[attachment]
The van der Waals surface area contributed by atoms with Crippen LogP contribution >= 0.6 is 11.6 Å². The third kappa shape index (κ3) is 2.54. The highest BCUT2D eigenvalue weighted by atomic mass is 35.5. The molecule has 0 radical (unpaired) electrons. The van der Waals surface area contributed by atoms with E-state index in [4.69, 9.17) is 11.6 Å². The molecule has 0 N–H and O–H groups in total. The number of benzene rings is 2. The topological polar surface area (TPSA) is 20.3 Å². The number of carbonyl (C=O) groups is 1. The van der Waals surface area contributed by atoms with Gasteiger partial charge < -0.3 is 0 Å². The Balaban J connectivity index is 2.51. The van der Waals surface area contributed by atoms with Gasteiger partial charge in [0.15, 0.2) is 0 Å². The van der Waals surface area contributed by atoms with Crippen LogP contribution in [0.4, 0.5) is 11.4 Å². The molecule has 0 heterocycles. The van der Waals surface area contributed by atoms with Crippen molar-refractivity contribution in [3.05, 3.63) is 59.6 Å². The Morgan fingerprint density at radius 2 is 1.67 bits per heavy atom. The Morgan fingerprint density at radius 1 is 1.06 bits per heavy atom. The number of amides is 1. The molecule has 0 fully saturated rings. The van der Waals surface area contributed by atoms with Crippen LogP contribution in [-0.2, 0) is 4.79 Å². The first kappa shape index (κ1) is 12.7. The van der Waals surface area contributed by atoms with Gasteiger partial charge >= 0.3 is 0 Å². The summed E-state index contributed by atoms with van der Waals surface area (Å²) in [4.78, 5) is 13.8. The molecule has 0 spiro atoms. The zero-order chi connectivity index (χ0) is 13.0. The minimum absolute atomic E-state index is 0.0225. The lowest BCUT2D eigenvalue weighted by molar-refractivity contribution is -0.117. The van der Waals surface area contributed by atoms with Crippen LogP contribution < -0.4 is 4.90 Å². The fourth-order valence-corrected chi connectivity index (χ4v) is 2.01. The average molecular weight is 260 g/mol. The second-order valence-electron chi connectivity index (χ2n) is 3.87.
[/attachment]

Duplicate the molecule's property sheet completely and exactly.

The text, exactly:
The van der Waals surface area contributed by atoms with Crippen LogP contribution >= 0.6 is 11.6 Å². The third kappa shape index (κ3) is 2.54. The highest BCUT2D eigenvalue weighted by atomic mass is 35.5. The molecule has 0 radical (unpaired) electrons. The van der Waals surface area contributed by atoms with E-state index in [4.69, 9.17) is 11.6 Å². The molecule has 0 N–H and O–H groups in total. The number of benzene rings is 2. The topological polar surface area (TPSA) is 20.3 Å². The number of carbonyl (C=O) groups is 1. The van der Waals surface area contributed by atoms with Gasteiger partial charge < -0.3 is 0 Å². The Balaban J connectivity index is 2.51. The van der Waals surface area contributed by atoms with Gasteiger partial charge in [0.15, 0.2) is 0 Å². The van der Waals surface area contributed by atoms with Crippen LogP contribution in [0.4, 0.5) is 11.4 Å². The molecule has 0 heterocycles. The van der Waals surface area contributed by atoms with Crippen molar-refractivity contribution in [3.05, 3.63) is 59.6 Å². The Morgan fingerprint density at radius 2 is 1.67 bits per heavy atom. The Morgan fingerprint density at radius 1 is 1.06 bits per heavy atom. The number of amides is 1. The molecule has 0 fully saturated rings. The van der Waals surface area contributed by atoms with Crippen LogP contribution in [-0.2, 0) is 4.79 Å². The first kappa shape index (κ1) is 12.7. The van der Waals surface area contributed by atoms with Gasteiger partial charge >= 0.3 is 0 Å². The summed E-state index contributed by atoms with van der Waals surface area (Å²) in [4.78, 5) is 13.8. The molecule has 0 spiro atoms. The zero-order chi connectivity index (χ0) is 13.0. The minimum absolute atomic E-state index is 0.0225. The lowest BCUT2D eigenvalue weighted by molar-refractivity contribution is -0.117. The van der Waals surface area contributed by atoms with Crippen LogP contribution < -0.4 is 4.90 Å². The fourth-order valence-corrected chi connectivity index (χ4v) is 2.01. The average molecular weight is 260 g/mol. The second-order valence-electron chi connectivity index (χ2n) is 3.87.